According to Business Insider, the Wall Street Journal reports that Google has teamed up with the hospital system Ascension to collect personal health information on millions of Americans, as part of Project Nightingale.
For you, what is the most troubling issue related to this story?
Can you explain how it would be possible for Ascension to allow Google use of the consumer data without their consent and still comply with HIPAA?
How large is Ascension in terms of operating revenue?
What did Google say that it would use the data for?
According to the New York Times, the end of Barney’s, the famed department store, involved executives crisscrossing the globe, all-night strategy sessions, last-minute alliances, and attempts to sway public opinion. However, all these attempts led to bankruptcy.
What happened to Barney’s in bankruptcy court?
How many full-time employees will be affected?
Gene Pressman, a member of Barney’s founding family, thought about buying the store, but what issue prevented him from buying it?
What firm is known for buying the intellectual property of flailing retailers and was the major buyer of Barney’s?
What does the company in Question 4 do with the intellectual property? How do you think the buyer should record this in the accounting records?
According to the New York Times, Google said on Nov. 1 that it is acquiring Fitbit, the maker of fitness-tracking devices, for $2.1 billion to close the gap with Apple in the growing market for wearable electronics and to add muscle to its expanding hardware business.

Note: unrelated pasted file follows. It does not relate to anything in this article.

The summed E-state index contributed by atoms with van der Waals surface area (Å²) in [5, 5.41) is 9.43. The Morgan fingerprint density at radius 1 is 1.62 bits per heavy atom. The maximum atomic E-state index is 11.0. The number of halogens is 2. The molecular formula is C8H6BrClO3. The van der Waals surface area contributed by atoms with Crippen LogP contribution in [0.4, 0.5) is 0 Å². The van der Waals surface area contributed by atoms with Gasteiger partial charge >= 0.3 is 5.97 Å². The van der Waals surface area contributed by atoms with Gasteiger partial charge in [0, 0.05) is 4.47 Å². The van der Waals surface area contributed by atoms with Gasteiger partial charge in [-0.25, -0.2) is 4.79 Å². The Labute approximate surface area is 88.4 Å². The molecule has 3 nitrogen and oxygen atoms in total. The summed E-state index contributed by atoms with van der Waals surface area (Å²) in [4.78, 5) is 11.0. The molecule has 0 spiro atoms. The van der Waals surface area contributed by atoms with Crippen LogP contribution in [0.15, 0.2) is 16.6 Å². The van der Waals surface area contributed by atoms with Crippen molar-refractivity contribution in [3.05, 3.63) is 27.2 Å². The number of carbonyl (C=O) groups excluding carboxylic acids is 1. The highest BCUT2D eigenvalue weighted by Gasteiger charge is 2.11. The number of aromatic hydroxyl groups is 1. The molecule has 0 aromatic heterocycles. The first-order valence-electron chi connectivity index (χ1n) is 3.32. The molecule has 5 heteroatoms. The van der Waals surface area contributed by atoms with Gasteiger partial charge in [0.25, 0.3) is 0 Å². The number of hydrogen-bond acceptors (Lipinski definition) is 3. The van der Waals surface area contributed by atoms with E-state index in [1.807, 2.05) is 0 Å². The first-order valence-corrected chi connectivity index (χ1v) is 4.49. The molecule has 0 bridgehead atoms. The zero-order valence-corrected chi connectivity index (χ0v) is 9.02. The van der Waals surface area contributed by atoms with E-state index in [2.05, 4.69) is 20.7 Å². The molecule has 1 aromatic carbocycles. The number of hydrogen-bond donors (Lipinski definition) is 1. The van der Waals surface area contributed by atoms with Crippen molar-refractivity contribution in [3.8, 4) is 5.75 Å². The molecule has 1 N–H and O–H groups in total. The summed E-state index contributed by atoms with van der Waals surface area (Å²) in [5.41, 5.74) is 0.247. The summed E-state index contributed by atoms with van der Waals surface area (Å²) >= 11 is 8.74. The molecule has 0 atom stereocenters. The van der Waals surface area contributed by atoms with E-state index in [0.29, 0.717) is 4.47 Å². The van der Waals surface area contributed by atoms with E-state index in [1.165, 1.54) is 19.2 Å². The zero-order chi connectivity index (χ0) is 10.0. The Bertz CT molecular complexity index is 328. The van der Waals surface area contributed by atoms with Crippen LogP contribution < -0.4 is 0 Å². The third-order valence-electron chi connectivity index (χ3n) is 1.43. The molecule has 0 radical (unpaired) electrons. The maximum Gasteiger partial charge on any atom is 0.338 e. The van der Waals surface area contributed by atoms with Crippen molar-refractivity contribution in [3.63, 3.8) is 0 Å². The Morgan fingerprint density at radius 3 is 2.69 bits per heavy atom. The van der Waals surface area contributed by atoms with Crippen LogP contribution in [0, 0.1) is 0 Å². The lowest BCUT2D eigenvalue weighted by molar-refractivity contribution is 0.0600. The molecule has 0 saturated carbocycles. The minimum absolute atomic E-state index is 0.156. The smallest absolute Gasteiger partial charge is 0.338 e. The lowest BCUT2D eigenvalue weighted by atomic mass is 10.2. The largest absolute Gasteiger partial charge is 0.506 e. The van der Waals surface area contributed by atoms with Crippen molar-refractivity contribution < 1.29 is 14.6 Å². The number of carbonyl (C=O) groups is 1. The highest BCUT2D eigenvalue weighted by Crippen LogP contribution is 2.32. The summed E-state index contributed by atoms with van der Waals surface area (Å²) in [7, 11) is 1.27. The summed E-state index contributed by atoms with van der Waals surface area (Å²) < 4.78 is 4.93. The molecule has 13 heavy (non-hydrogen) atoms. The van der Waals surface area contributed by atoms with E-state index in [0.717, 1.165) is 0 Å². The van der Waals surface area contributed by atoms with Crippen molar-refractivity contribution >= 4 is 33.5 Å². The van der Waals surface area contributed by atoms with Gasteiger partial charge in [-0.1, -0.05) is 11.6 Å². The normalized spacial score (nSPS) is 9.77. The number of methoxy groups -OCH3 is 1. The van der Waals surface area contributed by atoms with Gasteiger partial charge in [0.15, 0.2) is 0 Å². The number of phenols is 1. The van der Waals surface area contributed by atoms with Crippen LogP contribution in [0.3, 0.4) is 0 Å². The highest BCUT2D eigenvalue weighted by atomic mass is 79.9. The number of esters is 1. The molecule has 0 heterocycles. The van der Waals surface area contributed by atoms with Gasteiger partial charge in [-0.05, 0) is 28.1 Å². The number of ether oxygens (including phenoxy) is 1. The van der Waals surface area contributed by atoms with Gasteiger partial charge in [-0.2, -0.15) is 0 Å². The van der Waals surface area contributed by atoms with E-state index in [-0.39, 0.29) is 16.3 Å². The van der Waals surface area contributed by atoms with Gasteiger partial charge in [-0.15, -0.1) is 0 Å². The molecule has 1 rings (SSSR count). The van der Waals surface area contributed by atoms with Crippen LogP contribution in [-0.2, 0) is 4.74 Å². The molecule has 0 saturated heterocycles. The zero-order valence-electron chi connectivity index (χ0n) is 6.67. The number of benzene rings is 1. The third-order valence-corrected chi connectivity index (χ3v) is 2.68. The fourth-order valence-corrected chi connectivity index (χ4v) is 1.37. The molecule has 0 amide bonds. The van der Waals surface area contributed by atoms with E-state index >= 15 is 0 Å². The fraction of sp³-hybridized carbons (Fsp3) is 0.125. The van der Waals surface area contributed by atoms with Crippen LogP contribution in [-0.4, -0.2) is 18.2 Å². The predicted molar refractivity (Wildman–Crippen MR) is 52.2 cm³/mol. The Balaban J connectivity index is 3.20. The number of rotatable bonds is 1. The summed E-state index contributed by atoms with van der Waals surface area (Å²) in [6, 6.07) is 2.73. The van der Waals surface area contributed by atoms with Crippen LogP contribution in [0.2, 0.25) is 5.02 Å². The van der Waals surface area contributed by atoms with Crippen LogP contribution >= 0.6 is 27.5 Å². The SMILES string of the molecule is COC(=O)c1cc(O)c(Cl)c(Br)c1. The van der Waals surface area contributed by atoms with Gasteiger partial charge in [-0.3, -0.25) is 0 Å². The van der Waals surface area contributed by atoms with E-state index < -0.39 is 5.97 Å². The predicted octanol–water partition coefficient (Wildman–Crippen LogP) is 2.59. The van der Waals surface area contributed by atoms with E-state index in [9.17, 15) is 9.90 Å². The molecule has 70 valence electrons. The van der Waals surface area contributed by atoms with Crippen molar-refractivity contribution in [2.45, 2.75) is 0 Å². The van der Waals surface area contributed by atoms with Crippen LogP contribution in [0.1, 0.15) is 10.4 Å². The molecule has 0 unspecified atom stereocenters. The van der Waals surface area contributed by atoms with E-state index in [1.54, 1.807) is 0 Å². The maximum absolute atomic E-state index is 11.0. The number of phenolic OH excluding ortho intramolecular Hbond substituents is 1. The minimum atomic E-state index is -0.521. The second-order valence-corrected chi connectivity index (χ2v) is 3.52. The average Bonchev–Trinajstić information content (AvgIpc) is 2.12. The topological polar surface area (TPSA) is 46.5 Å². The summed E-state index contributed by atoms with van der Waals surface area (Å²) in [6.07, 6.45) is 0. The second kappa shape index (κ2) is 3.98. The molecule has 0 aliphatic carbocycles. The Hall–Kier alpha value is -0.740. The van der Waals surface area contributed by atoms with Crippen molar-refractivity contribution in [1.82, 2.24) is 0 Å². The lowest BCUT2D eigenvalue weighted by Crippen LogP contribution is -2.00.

Why is the deal is likely to face regulatory scrutiny? On what basis?
How old is the Fitbit company?
What product is a direct competitor to FitBit?
What is the market share of FitBit versus its direct competitor identified in question 3?
If Google fails to secure permission from the SEC to buy FitBit, how much will it have to pay FitBit?
If you were Google’s CFO, how would you account for the amount of money pledged in Question No. 5 above?
According to the Washington Post, two Southwest Airlines pilots allegedly hid a camera in a plane’s lavatory and live-streamed the video to an iPad mounted on the windshield of the cockpit aboard a flight, according to a lawsuit filed by a flight attendant.
What type of suit is this?
When did this incident happen?
Despite the question about employment status of the pilots, who is ultimately hurt by these actions?
Could there potentially be additional lawsuits related to this incident?
According to The Earth Island Journal, New York prosecutors working for then-Attorney General Eric Schneiderman issued their first subpoenas in 2015 to Exxon, claiming that the oil giant used two sets of books and misled investors by downplaying the potential costs of carbon emissions. Next week, the case is actually coming to trial.
Is this a criminal or civil case and what is the difference?
According to the article, what did the two sets of books hide in terms of dollars?
Why does a lawyer from the Center for International Environmental Law expect to see more of these type lawsuits?
In order to prevail, what will prosecutors have to prove?